As Christians we all share a common gift that comes to us from God and is meant to console us, unite us and reassure us that this world of suffering and pain will not triumph. That gift is the love of Christ in the Holy Spirit.
When Christ ascended into heaven He did not say good bye, He said, “I will be with you, even to the end of the world” (Matthew 28:20).
When a loved ones leave this earth we feel the pain.
But we also know the consolation that their love and memory remain with us. Dr. Rogério Brandão relates the story of a faith-filled 11-year-old girl who died of cancer.
She recalls how her “little angel” was exhausted by two years of injections, chemical treatment programs and radiation. “I saw her cry many times. I also saw the fear in her eyes, but that is only human!”
One day her little angel was alone in her room.
“Sometimes my mother leaves the room to cry in the hallway in secret. When I’m dead, I think my mother will miss me, but I’m not afraid to die. I wasn’t born for this life,” the child said.
Asked what death meant to her, she replied, “One day I will go to sleep and my Father will come for me. Missing someone is the love that remains
I will wake up in His house, in my true life… And my mama will miss me,” she added.
“And what does missing someone mean to you, my dear?” “Missing someone is the love that remains.”
“Thank you, little angel, for the life you had, for the lessons you taught me, for the help you gave me. How beautiful longing is,” Dr. Rogério Brandão says today. How do we face this pain, sickness and death? Let me share an adult’s experience of all of these. Father Jesús Muñoz, who died of cancer in 1998, shared this letter:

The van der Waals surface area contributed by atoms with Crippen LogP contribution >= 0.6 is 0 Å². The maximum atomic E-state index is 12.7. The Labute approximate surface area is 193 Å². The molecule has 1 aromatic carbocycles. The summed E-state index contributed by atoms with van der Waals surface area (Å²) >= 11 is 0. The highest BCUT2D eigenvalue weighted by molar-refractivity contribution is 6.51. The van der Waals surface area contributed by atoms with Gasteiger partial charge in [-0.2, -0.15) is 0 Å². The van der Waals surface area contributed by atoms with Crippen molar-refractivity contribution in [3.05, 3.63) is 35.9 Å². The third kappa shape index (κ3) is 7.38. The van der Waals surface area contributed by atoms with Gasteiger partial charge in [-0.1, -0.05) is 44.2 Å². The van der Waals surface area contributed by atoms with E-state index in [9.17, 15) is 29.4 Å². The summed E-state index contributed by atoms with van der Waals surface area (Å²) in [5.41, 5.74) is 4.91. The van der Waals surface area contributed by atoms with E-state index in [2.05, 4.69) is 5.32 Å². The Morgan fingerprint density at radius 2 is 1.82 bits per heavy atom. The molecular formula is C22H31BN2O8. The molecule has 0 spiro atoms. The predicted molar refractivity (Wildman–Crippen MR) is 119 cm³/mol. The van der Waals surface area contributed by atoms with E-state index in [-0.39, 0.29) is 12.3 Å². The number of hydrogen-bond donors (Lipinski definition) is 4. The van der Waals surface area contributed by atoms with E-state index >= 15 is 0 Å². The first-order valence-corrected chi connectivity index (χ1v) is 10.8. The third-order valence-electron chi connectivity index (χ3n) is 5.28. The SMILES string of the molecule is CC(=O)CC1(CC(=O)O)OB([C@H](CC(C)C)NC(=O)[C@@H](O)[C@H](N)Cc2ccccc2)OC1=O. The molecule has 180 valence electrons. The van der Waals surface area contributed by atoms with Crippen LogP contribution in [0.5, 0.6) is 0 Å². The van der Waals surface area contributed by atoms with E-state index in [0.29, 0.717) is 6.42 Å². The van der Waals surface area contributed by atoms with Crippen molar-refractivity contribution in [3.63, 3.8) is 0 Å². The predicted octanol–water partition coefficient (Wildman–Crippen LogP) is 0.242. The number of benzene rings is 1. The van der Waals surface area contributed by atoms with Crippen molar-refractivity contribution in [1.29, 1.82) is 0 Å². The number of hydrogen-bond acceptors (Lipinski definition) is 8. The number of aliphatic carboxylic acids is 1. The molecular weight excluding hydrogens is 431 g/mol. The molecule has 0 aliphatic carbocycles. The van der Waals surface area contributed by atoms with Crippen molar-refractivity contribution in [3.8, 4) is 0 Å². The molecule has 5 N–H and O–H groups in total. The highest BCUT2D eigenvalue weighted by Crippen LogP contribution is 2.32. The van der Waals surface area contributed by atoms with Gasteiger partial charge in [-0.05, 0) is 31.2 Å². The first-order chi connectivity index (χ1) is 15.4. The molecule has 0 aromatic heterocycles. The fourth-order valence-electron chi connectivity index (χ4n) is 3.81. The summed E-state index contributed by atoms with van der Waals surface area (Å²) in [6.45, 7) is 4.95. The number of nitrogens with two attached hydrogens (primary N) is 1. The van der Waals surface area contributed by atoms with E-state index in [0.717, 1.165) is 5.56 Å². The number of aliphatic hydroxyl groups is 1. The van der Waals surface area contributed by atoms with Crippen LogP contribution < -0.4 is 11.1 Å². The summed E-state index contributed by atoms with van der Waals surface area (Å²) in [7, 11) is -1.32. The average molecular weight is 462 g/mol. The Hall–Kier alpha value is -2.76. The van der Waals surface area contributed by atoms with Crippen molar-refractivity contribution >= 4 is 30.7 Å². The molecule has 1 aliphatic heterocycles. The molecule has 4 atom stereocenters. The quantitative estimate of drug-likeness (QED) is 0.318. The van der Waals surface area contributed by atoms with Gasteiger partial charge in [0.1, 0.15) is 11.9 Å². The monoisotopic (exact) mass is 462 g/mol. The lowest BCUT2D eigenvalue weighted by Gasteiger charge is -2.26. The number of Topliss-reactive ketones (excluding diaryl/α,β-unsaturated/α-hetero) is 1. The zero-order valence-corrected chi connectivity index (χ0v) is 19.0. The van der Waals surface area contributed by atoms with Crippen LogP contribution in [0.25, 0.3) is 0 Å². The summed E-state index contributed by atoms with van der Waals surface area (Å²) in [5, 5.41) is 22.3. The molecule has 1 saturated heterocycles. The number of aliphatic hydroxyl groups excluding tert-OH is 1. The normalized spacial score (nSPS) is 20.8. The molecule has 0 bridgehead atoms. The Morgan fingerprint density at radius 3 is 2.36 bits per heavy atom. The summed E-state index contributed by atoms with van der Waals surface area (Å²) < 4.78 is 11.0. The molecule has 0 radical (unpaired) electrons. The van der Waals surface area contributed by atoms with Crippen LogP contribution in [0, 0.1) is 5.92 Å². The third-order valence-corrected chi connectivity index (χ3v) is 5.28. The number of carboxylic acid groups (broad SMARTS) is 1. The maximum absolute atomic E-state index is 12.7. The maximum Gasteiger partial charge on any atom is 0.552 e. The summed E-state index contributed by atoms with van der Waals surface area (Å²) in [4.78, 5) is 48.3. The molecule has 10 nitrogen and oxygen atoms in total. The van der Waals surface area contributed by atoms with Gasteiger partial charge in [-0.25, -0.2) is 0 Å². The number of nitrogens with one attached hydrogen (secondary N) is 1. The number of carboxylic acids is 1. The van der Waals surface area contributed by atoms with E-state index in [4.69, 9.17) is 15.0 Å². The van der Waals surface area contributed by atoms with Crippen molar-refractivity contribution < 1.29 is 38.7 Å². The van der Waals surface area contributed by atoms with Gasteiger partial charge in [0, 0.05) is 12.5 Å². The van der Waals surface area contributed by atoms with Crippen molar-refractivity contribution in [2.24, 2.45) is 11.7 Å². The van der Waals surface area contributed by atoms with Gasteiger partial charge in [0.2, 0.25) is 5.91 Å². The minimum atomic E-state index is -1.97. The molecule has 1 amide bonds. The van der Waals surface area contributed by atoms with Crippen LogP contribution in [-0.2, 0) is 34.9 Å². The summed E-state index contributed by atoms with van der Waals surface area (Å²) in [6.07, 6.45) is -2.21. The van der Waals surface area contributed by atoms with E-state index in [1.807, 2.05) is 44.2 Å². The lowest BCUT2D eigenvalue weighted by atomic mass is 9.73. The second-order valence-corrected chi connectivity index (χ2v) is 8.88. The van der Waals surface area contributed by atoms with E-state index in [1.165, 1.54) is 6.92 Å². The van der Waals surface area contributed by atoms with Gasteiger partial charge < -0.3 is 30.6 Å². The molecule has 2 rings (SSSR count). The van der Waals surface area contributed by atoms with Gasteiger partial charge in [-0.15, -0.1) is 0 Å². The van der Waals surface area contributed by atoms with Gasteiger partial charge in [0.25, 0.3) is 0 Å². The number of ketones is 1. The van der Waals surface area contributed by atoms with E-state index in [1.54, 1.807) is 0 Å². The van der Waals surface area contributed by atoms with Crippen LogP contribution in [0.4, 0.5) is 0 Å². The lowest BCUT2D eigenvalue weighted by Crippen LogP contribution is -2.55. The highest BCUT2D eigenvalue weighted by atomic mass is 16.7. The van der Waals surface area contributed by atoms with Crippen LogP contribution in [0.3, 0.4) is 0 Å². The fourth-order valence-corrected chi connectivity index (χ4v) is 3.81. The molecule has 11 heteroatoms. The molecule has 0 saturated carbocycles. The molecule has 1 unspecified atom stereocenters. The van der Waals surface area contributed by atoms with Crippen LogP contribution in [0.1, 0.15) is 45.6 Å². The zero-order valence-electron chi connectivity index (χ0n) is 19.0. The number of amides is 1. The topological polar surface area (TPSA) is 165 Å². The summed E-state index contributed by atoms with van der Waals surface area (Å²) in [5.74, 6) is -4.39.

“Suffering is a mystery that is only illuminated from the perspective of faith,” Munoz wrote. “In postoperative care, although I was sedated with morphine, I remember that on one occasion I woke up and I looked at the crucifix that was in front of me; I looked at Jesus Christ and I told Him that we were in the same situation: with our bodies full of wounds, with pain in our bones, alone in the face of suffering, abandoned, on the cross...
“I looked at myself and I rebelled. I couldn’t understand. God had abandoned me. He didn’t love me. And suddenly I remembered the words that God the Father spoke from heaven referring to Jesus on the day of His baptism and later on Tabor: ‘This is my beloved Son, in whom I am pleased.’
“And the beloved Son of God was hanging before me on a cross – the love of God, crucifi ed – the Son in the midst of inhuman suffering.
“And then I refl ected: if I am in the same situation as He is, then I too am the beloved and pleasing son of God. And I stopped rebelling. And I began to rest. And I saw the love of God.”
The experiences of the saints before us teach us much of the mystery of suffering in our salvation. “There is no cross, big or small, in our lives which the
Lord does not share with us,” Pope Francis says.